Business / Industries

Going gets tough for cement companies

By Chen Weihua in Addis Ababa, Ethiopia (China Daily) Updated: 2014-10-20 07:29

Going gets tough for cement companies

Zhong Shun Cement Manufacturing's plant in Ethiopia's Eastern Industry Zone cost $10 million to build. [Provided to China Daily]

Chinese cement producers in Ethiopia say they are experiencing toughening market conditions as demand falls and competition in the market grows.

The slump has left an oversupply at many factories, putting pressure on some companies to look at surrounding markets to meet their targets. It has also meant a marked drop in local cement prices.

One of the country's largest Chinese cement companies, Zhong Shun Cement Manufacturing, says that when it first started production in July 2010, its cement was mainly being used for the construction of the huge Eastern Industry Zone, the country's first dedicated industrial park, located 40 kilometers from the Ethiopian capital, Addis Ababa.

Its cement plant there was the first to set up in the zone, with funding of Jiangsu Yongyuan Investment Co Ltd from Zhangjiagang in East China's Jiangsu province.

Wei Zhijin, Zhong Shun's deputy general manager in Ethiopia, says that at the time the country was suffering from a shortage of domestically produced cement, as the second most populous country in Africa continued to enjoy rapid economic growth.

Numerous infrastructure and housing projects helped fuel a boom in demand for locally produced cement.

Zhong Shun's plant cost $10 million to build and was designed with an annual production capacity of 250,000 tons of cement. It had to import its clinker, the raw material for cement, from outside Ethiopia to cope with orders.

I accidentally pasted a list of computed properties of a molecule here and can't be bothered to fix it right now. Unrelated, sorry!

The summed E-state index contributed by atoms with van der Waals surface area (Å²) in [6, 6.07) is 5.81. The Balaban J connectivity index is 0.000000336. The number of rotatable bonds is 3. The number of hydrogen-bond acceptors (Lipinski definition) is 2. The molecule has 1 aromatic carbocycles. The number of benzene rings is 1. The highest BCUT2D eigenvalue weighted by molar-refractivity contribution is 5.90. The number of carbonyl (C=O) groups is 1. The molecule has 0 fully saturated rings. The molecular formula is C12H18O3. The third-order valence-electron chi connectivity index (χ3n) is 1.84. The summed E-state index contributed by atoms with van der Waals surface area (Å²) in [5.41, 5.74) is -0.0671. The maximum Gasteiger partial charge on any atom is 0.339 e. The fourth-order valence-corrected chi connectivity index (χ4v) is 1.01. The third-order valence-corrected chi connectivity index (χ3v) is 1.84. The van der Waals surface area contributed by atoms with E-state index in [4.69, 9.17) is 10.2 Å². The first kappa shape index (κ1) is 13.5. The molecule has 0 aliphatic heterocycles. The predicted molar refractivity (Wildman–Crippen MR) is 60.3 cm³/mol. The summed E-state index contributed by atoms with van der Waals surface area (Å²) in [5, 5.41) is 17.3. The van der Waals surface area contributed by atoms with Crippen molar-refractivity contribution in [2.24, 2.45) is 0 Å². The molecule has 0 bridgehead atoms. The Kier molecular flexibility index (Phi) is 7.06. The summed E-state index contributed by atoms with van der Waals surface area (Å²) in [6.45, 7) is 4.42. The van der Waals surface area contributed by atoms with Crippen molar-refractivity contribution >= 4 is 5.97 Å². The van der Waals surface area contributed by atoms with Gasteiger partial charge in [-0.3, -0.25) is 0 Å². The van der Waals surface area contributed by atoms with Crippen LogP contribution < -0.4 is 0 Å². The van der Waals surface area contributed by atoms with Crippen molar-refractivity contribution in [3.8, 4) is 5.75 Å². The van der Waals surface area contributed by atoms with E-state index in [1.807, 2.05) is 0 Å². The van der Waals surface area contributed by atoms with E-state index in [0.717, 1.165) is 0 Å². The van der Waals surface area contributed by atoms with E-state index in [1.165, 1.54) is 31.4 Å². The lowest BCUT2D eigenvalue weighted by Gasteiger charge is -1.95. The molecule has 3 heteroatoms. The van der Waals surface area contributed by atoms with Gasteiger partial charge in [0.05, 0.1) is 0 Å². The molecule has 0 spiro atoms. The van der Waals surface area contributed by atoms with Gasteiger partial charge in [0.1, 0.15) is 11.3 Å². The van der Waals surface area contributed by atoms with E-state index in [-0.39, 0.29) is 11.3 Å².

But now, Wei says, within what is a relatively short period, that has all changed.

"The Ethiopian market no longer suffers from a shortage of supply of domestically produced cement.

"In fact there are too many new cement projects, and this has had a serious impact on the market, which we expect to last for years to come.

"Cement has a shelf life, so we now produce according to orders we receive."

Despite the fall in demand, Ethiopia still stands third after Nigeria and South Africa as sub-Saharan Africa's leading cement producer. But according to the latest figures from Ecobank in Nigeria, Ethiopia's cement output has reached just 12.6 million tons this year, well short of original government targets.

The country's five-year plan (2010-14), known as the Growth and Transformation Plan, had predicted demand would reach 27 million tons by next year, but Wei says that prediction looks grossly exaggerated, and demand has failed to keep up with what has been fast-growing supply.

Going gets tough for cement companies

Going gets tough for cement companies

Early hardship leads to joy of success Finding the nerves of steel in Ethiopia

Previous Page 1 2 Next Page

Hot Topics

Editor's Picks